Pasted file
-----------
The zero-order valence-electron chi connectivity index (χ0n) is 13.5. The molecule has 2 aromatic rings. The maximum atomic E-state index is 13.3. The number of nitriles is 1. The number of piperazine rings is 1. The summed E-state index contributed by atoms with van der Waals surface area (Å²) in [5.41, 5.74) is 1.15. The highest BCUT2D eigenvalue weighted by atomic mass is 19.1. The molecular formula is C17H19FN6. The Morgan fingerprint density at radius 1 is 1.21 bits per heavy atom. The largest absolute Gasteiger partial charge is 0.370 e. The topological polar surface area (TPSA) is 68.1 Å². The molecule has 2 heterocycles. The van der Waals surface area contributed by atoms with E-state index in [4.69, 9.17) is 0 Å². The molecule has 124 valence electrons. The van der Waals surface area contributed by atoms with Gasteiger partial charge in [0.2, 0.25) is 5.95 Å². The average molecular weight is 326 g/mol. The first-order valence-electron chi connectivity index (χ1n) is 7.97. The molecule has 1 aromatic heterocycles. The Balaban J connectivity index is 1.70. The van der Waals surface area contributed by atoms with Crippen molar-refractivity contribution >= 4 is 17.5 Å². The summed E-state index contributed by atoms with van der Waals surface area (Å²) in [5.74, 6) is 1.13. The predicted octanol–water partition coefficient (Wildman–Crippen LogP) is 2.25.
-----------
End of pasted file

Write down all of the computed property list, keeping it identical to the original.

The zero-order valence-electron chi connectivity index (χ0n) is 13.5. The molecule has 2 aromatic rings. The maximum atomic E-state index is 13.3. The number of nitriles is 1. The number of piperazine rings is 1. The summed E-state index contributed by atoms with van der Waals surface area (Å²) in [5.41, 5.74) is 1.15. The highest BCUT2D eigenvalue weighted by atomic mass is 19.1. The molecular formula is C17H19FN6. The Morgan fingerprint density at radius 1 is 1.21 bits per heavy atom. The largest absolute Gasteiger partial charge is 0.370 e. The topological polar surface area (TPSA) is 68.1 Å². The molecule has 2 heterocycles. The van der Waals surface area contributed by atoms with E-state index in [4.69, 9.17) is 0 Å². The molecule has 124 valence electrons. The van der Waals surface area contributed by atoms with Gasteiger partial charge in [0.2, 0.25) is 5.95 Å². The average molecular weight is 326 g/mol. The first-order valence-electron chi connectivity index (χ1n) is 7.97. The molecule has 1 aromatic heterocycles. The Balaban J connectivity index is 1.70. The van der Waals surface area contributed by atoms with Crippen molar-refractivity contribution >= 4 is 17.5 Å². The summed E-state index contributed by atoms with van der Waals surface area (Å²) in [5.74, 6) is 1.13. The predicted octanol–water partition coefficient (Wildman–Crippen LogP) is 2.25.